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DigitalGlobe's Tomnod programme is asking its crowdsourcing volunteers to map the damage caused by Cyclone Pam in Vanuatu.

Tomnod is a programme using crowdsourcing to identify objects and places in satellite images. Volunteers can use satellite images to help recovering from disasters as the category 5 cyclone in the island nation of Vanuatu, which has destroyed the basic infrastructure leaving thousands of people displaced. Users can switch between pre-event and post-event imagery to help determine the exact situation.

Through its satellite imagery archive, DigitalGlobe has made available the imagery of the region captured from 1 January 2014 to 16 March 2015. 

Publishing date 25/03/2015

The International Charter: Space and Major Disasters was activated to support response efforts in Vanutua with satellite-based maps. Vanuatu was heavily affected by Cyclone Pam on 13 and 14 March 2015 causing huge devastation. The mechanism was triggered by UNITAR/UNOSAT on behalf of UNOCHA. UNITAR/UNOSAT has already produced and made available several maps, which can be downloaded from the International Charter's website.

The International Charter reported: "Recovery efforts began shortly after the storm passed, and international aid has been arriving in the archipelago. Tens of thousands of people are known to have been left homeless. But the southern islands are of great concern to emergency workers, as communications were severed with them by the storm. The full extent of the situation on these islands is unknown, and flooding from the cyclone has made it difficult or impossible for planes to land on the islands."

Publishing date 18/03/2015

Cyclone Pam, which struck Vanuatu last Friday, has affected more than 130,000 people, about half of the population of the country, according to UN estimations. Following a direct hit from the Category 5 storm, at least two deaths have been confirmed and over 30 injured people are being treated in the capital Port Vila.

"Vanuatu is used to disasters but the indications are that Cyclone Pam has caused unprecedented damages," said President Baldwin Lonsdale in a press release issued on his behalf by the UN Office for Disaster Risk Reduction (UNISDR). Several UN Departments are coordinating help or already actively supporting the rescue teams on site, amongst them UNICEF, OCHA and UNDAC.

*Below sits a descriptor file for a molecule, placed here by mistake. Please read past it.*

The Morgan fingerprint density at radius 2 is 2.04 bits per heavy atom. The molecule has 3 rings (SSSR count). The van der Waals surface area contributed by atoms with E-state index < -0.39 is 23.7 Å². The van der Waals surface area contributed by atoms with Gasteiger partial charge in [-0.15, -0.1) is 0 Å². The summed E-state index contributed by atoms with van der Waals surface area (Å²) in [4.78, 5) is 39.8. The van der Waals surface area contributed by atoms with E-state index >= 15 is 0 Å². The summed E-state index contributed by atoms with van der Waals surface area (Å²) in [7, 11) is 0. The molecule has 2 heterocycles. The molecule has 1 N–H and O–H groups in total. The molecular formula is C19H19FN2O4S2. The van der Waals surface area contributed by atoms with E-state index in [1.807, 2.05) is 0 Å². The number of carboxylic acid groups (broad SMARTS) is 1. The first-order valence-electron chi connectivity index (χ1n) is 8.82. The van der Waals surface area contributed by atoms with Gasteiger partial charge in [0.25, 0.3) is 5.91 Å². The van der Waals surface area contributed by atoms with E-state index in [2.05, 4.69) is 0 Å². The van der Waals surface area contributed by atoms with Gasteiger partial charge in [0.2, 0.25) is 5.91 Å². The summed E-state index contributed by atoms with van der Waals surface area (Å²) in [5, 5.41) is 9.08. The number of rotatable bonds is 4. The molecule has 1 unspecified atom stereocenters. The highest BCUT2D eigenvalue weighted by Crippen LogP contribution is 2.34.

Additionally, the crowdsource mapping community has already become involved to assist the country in its emergency response efforts.…

Publishing date 16/03/2015

More than 50 percent of the most exposed cities in the world for natural disasters are located in Philippines, China, Japan and Bangladesh, according to a recent publication by the global risk analytics company Verisk Maplecroft.

The 5th annual Natural Hazards Risk Atlas (NHRA) shows that of the 100 cities with the greatest exposure to natural hazards, 21 are located in the Philippines, 16 in China, 11 in Japan and 8 in Bangladesh. The combined risk of tropical storms and cyclones, floods, earthquakes, tsunamis and severe storms or extra-tropical cyclones, among others, has placed the small capital city of Port Vila, on the isolated South Pacific island nation of Vanuatu, on top as the world's riskiest ones.

The Philippines is the most exposed country with eight cities among the ten most risky at global level due to a high risk of tropical storms, earthquakes and landslides.…

Publishing date 09/03/2015

NASA's Aqua satellite passed over strengthening Tropical Storm Jasmine and noticed bands of thunderstorms wrapping into its center as it heads toward Vanuatu and New Caledonia.

Vanuatu and New Caledonia are island nations in the South Pacific Ocean. Vanuatu is about 1,090 miles (1,750 km) east of northern Australia, and 310 miles (500 km) northeast of New Caledonia. New Caledonia is an archipelago and has a land area of 7,172 sq miles (18,576 square km). The current forecast track for Tropical Cyclone Jasmine takes it between the two island nations.

Tropical Storm Jasmine formed on February 4, 2012 in the South Pacific Ocean when the low pressure area called System 95P strengthened. By February 5, Jasmine's maximum sustained winds were near 45 knots (~52 mph/~83 kph). On Monday, February 6, Jasmine had strengthened and had maximum sustained winds near 60 knots (69 mph/111 kph). It is expected to continue intensifying and should reach cyclone strength before weakening…

Publishing date 07/02/2012

In 1998, USP approached the Fiji Lands Department to jointly conduct a two days National GIS Conference, which was than extended to a three-day conference in 1999. In 2004, this Fiji Conference was renamed to the "Pacific Islands GIS&RS User Conference" due to the increasing interests of participants that came from Pacific Island countries. In 2005, ISPRS joined the initiative and was part of the first discussion session of the Conference. Today, the Conference is the largest GIS and RS Conference in the Pacific, where Pacific application is dominating the content. There are similar conferences in New Zealand, Australia and Hawaii, however, Pacific islanders are not the dominant factor.

The Conference runs for four days, with over 60 presentations. Day five is reserved for workshops and day four contains the discussion session. The Conference provides a platform where three types of participants meet and interact: (A) Different Pacific island GIS&RS users from…